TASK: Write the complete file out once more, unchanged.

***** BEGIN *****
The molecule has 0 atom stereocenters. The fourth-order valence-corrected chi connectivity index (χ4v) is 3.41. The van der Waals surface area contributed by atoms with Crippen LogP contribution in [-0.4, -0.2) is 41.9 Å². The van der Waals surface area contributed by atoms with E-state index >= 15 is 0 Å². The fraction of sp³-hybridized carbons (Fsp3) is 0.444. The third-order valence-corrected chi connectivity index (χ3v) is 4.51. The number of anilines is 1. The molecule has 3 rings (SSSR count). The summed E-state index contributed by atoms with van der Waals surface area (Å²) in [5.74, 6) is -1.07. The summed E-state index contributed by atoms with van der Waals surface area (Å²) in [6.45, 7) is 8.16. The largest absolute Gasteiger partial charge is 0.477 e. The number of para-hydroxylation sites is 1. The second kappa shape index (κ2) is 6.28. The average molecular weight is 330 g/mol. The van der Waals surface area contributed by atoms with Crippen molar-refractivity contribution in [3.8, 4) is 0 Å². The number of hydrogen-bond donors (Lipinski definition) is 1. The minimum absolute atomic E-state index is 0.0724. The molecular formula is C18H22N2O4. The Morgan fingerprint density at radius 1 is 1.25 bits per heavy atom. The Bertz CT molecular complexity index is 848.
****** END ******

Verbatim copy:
The molecule has 0 atom stereocenters. The fourth-order valence-corrected chi connectivity index (χ4v) is 3.41. The van der Waals surface area contributed by atoms with Crippen LogP contribution in [-0.4, -0.2) is 41.9 Å². The van der Waals surface area contributed by atoms with E-state index >= 15 is 0 Å². The fraction of sp³-hybridized carbons (Fsp3) is 0.444. The third-order valence-corrected chi connectivity index (χ3v) is 4.51. The number of anilines is 1. The molecule has 3 rings (SSSR count). The summed E-state index contributed by atoms with van der Waals surface area (Å²) in [5.74, 6) is -1.07. The summed E-state index contributed by atoms with van der Waals surface area (Å²) in [6.45, 7) is 8.16. The largest absolute Gasteiger partial charge is 0.477 e. The number of para-hydroxylation sites is 1. The second kappa shape index (κ2) is 6.28. The average molecular weight is 330 g/mol. The van der Waals surface area contributed by atoms with Crippen molar-refractivity contribution in [3.8, 4) is 0 Å². The number of hydrogen-bond donors (Lipinski definition) is 1. The minimum absolute atomic E-state index is 0.0724. The molecular formula is C18H22N2O4. The Morgan fingerprint density at radius 1 is 1.25 bits per heavy atom. The Bertz CT molecular complexity index is 848.